Cross-country skiing at Trapp Family Lodge in Stowe on a gorgeous, sunny afternoon

Monday, March 31, 2008 at 09:17 AM

Still lots of snow on Trapp Family Lodge meadow
View afforded to cross-country skiers at Trapp Family Lodge
Apple trees lined up in a row at Trapp's
Barbed-wire fence near the nordic trails at Trapp's
Gorgeous, blue-sky view of Mt. Mansfield from Stowe
Stowe's famous and tall church steeple
Stowe village and its community church
Window shopping in the village after skiing at Stowe

What a difference a day makes.

On Saturday I was bundled up against the wind and cold while backcountry skiing, and by Sunday afternoon I had no hat and only wore a midweight fleece as I cross-country skied at Trapp Family Lodge nordic center in Stowe, Vermont. It was heavenly!

Before I skied, I stopped at the Stowe Coffee House, located near the three-way stop in Stowe Village. It's tucked back behind the Stephen Huneck gallery—you know, the dog art guy. I read the Sunday paper over a small maple latté and a fresh multiberry muffin. Delicious!

As I drove up to Trapp Family Lodge, I had to stop along the way to take a photo of Mt. Mansfield, Vermont's highest peak, under a clear, blue sky. I bet they were having fun skiing in the sunshine up there!

Trapp's still has ample snow, even on its sunny meadow, which is a beginner's area and starting point for much of its trail system. I used my Catamount Trail Association discount booklet to get half-price skiing. Full price is now $20. Yikes!

I took out some waxless classic skis and headed out on Sugar Road for the Deer Pond Trail. I found the weather was delightful, but the conditions were challenging for classic skiing. I actually had my biggest wipe-out on cross-country skis this year. (Go big or go home, right?) It was due to that beautiful sunshine.

The shady spots were fast because they were still rather frozen up. Meanwhile, when I would hit the sun-soaked snow after picking up speed in the shade, I would come to a near-screeching halt. Well, one of the first times this happened I did a complete Superman-style spread-eagle wipe out. It was like I was sliding in to home base—a very wet home base. Live and learn.

For the rest of the loop when I saw a transition coming, I would put one foot out in front of the other so that I had better fore-aft balance. It did the trick, but I was ready to try my skating skis on this soft snow.

I changed boots and skis and headed down the hill toward Aither Trail. It was fun to have more ankle and ski control, so I did short-radius wedge turns in the soft, groomed snow. My destination was Aither and then Sleigh Road, both rated intermediate. They are across the road on the less-traveled eastern side of the trail system. I passed pine trees, crossed the road and a field, and then entered a fun, meandering trail where I only passed about four skiers.

This was definitely a skate skiing day. Skiing in this direction, I tested my downhill skills first (lots of wedging) before starting the climb back up and around to the lodge. I was really warm from skating—it's so aerobic. I'd stop now and then to take a swig of water and just enjoy the quiet, wooded environment around me. I noticed that a few streams were starting to rush in the warmer temperatures.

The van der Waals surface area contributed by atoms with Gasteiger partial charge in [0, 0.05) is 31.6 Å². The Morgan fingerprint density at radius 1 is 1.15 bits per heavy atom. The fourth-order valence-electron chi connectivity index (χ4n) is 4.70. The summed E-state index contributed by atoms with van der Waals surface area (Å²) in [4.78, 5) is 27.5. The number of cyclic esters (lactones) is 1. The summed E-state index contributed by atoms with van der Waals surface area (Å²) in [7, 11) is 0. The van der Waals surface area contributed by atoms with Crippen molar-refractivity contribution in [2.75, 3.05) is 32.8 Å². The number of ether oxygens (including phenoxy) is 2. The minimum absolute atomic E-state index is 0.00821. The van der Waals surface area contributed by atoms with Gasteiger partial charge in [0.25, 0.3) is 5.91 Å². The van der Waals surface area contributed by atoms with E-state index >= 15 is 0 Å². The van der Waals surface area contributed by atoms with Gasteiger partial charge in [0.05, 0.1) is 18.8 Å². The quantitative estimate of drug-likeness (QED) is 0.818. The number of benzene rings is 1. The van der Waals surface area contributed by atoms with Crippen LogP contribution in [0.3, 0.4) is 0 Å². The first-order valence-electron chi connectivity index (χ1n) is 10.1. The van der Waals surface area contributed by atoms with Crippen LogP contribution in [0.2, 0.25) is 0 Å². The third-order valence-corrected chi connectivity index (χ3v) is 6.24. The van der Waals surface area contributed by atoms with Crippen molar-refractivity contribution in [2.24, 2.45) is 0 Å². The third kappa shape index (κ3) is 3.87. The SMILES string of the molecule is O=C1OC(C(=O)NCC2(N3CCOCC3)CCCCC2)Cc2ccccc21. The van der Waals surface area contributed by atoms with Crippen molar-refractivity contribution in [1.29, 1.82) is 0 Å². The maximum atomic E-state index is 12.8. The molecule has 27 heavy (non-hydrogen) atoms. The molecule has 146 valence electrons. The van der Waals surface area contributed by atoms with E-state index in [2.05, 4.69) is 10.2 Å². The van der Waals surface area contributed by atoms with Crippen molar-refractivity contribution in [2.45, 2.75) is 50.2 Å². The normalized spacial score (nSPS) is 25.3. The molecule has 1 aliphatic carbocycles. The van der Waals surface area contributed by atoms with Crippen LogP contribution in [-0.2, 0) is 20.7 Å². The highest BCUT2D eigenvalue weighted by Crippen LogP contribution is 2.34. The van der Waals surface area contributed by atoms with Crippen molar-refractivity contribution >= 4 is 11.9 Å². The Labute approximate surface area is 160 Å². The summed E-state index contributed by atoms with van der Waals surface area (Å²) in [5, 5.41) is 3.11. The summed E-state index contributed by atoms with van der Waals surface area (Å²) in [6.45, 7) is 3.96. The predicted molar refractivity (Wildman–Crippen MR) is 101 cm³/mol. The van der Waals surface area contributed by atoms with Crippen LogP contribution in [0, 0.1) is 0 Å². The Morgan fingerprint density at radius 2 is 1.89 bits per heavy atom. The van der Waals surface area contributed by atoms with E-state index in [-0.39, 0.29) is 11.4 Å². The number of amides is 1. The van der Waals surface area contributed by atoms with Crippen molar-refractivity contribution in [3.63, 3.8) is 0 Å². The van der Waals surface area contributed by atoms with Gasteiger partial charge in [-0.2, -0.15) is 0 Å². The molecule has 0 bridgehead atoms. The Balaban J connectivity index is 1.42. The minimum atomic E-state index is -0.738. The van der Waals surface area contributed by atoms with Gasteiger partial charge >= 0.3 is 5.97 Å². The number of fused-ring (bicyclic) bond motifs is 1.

Aither and Sleigh Road are pretty except for the small junk yard that Trapp's has created at the northernmost part of the loop. There was an old Smugglers' Notch groomer with a smashed windshield, and old kitchen appliances. I skied right past them. I'm not sure what they are thinking by leaving this stuff here...

From here I made my final steep climb up to the meadow that runs behind many of the Trapp's guest houses. A steady ascent afforded me a nice view of Stowe Hollow and the Worcester Range, and it brought me around to a building that was just across the road from the nordic center. I clicked out of my skis and headed in to refill my water bottle. I cooled off by sitting in an old wooden sleigh that was parked in the practice meadow. From here I could enjoy the mountain views toward Bolton and Nebraska Notch. Very nice.

Trapp Family Lodge is a well-known cross-country center and is thus expensive and quite popular. But it's got great trails and grooming that make it worthwhile. In the past I have enjoyed skiing 5 km out on intermediate and expert trails to the Slayton Pasture Cabin, where hot soups and a warm fire await skiers.

Of course, from Trapp's you can also connect with Stowe's other fine cross-country skiing centers, such as Topnotch, Stowe Mountain Resort and Edson Hill. I haven't done this yet, but I will someday soon.

And one of the benefits of skiing in Stowe is the chance to unwind in the village afterwards. There are some quaint stores along the Mountain Road and Route 100 near Stowe's famous high-steepled church.

And if you are hungry or thirsty, I believe there are more than 40 eating establishments to choose from! I've enjoyed Gracie's, the Shed, Charlie B's, The Whip and Cactus Café in the past. But usually I just stop at the Stowe Coffee House for a quick treat and a newspaper.

I used to live in this picturesque town so I often come back to ski, hike or ride my bike. It's a lovely place to recreate!



Located on Trapp Hill Road, off of Luce Hill Road, in Stowe, Vt.
100 km of groomed and backcountry trails
2,400 acres of woodlands
5 km of snowmaking (added for this season)
Small lodge with fireplace, make-your-own cocoa and retail shop
Instruction and quality rentals available
Snowshoeing, too

Filed in: Cross-country skiing, Food, coffee & après ski, Mt. Mansfield, Trapp Family Lodge

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